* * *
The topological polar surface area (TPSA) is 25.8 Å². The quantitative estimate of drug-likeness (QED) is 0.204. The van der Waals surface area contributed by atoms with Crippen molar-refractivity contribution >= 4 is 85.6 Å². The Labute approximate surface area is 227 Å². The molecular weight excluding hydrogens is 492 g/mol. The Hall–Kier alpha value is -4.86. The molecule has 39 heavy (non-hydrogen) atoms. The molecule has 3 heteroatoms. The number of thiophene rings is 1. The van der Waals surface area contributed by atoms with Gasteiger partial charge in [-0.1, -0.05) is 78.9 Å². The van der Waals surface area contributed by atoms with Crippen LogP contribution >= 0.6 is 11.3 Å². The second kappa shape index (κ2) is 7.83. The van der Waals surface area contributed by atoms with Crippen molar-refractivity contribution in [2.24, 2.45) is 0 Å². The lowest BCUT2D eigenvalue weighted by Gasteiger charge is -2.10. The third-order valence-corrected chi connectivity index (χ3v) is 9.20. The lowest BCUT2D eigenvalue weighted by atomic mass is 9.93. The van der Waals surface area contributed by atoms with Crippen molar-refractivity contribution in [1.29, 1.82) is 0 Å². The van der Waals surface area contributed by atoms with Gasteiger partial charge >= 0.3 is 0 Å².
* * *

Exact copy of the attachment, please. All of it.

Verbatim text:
The topological polar surface area (TPSA) is 25.8 Å². The quantitative estimate of drug-likeness (QED) is 0.204. The van der Waals surface area contributed by atoms with Crippen molar-refractivity contribution >= 4 is 85.6 Å². The Labute approximate surface area is 227 Å². The molecular weight excluding hydrogens is 492 g/mol. The Hall–Kier alpha value is -4.86. The molecule has 39 heavy (non-hydrogen) atoms. The molecule has 3 heteroatoms. The number of thiophene rings is 1. The van der Waals surface area contributed by atoms with Gasteiger partial charge in [-0.1, -0.05) is 78.9 Å². The van der Waals surface area contributed by atoms with Crippen LogP contribution >= 0.6 is 11.3 Å². The second kappa shape index (κ2) is 7.83. The van der Waals surface area contributed by atoms with Crippen molar-refractivity contribution in [2.24, 2.45) is 0 Å². The lowest BCUT2D eigenvalue weighted by Gasteiger charge is -2.10. The third-order valence-corrected chi connectivity index (χ3v) is 9.20. The lowest BCUT2D eigenvalue weighted by atomic mass is 9.93. The van der Waals surface area contributed by atoms with Crippen molar-refractivity contribution in [1.29, 1.82) is 0 Å². The van der Waals surface area contributed by atoms with Gasteiger partial charge >= 0.3 is 0 Å².